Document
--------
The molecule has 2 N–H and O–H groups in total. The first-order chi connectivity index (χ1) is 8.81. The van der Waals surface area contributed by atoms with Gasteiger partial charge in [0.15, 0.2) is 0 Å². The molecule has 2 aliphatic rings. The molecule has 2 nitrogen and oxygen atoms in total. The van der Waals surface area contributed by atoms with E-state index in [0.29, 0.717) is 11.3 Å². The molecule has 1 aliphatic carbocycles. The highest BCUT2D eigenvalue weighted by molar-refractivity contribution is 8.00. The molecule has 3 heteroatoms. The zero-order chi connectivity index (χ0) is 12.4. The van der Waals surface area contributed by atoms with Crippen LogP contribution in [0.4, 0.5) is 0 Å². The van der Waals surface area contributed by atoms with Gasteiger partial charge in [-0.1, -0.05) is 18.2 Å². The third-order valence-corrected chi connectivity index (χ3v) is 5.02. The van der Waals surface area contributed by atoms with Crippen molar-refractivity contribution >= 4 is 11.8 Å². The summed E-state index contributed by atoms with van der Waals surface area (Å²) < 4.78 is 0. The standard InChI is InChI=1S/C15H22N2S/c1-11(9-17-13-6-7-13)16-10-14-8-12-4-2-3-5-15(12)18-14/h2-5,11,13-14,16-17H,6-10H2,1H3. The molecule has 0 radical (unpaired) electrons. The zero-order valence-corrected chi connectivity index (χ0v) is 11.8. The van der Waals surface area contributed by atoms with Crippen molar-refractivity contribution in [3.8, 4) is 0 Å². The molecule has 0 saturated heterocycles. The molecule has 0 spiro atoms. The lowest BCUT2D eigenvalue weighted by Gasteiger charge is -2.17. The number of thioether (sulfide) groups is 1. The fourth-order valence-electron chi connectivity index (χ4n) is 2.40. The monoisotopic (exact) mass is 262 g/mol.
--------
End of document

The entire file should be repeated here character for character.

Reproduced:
The molecule has 2 N–H and O–H groups in total. The first-order chi connectivity index (χ1) is 8.81. The van der Waals surface area contributed by atoms with Gasteiger partial charge in [0.15, 0.2) is 0 Å². The molecule has 2 aliphatic rings. The molecule has 2 nitrogen and oxygen atoms in total. The van der Waals surface area contributed by atoms with E-state index in [0.29, 0.717) is 11.3 Å². The molecule has 1 aliphatic carbocycles. The highest BCUT2D eigenvalue weighted by molar-refractivity contribution is 8.00. The molecule has 3 heteroatoms. The zero-order chi connectivity index (χ0) is 12.4. The van der Waals surface area contributed by atoms with Crippen LogP contribution in [0.4, 0.5) is 0 Å². The van der Waals surface area contributed by atoms with Gasteiger partial charge in [-0.1, -0.05) is 18.2 Å². The third-order valence-corrected chi connectivity index (χ3v) is 5.02. The van der Waals surface area contributed by atoms with Crippen molar-refractivity contribution >= 4 is 11.8 Å². The summed E-state index contributed by atoms with van der Waals surface area (Å²) < 4.78 is 0. The standard InChI is InChI=1S/C15H22N2S/c1-11(9-17-13-6-7-13)16-10-14-8-12-4-2-3-5-15(12)18-14/h2-5,11,13-14,16-17H,6-10H2,1H3. The molecule has 0 radical (unpaired) electrons. The zero-order valence-corrected chi connectivity index (χ0v) is 11.8. The van der Waals surface area contributed by atoms with Crippen molar-refractivity contribution in [3.8, 4) is 0 Å². The molecule has 0 saturated heterocycles. The molecule has 0 spiro atoms. The lowest BCUT2D eigenvalue weighted by Gasteiger charge is -2.17. The number of thioether (sulfide) groups is 1. The fourth-order valence-electron chi connectivity index (χ4n) is 2.40. The monoisotopic (exact) mass is 262 g/mol.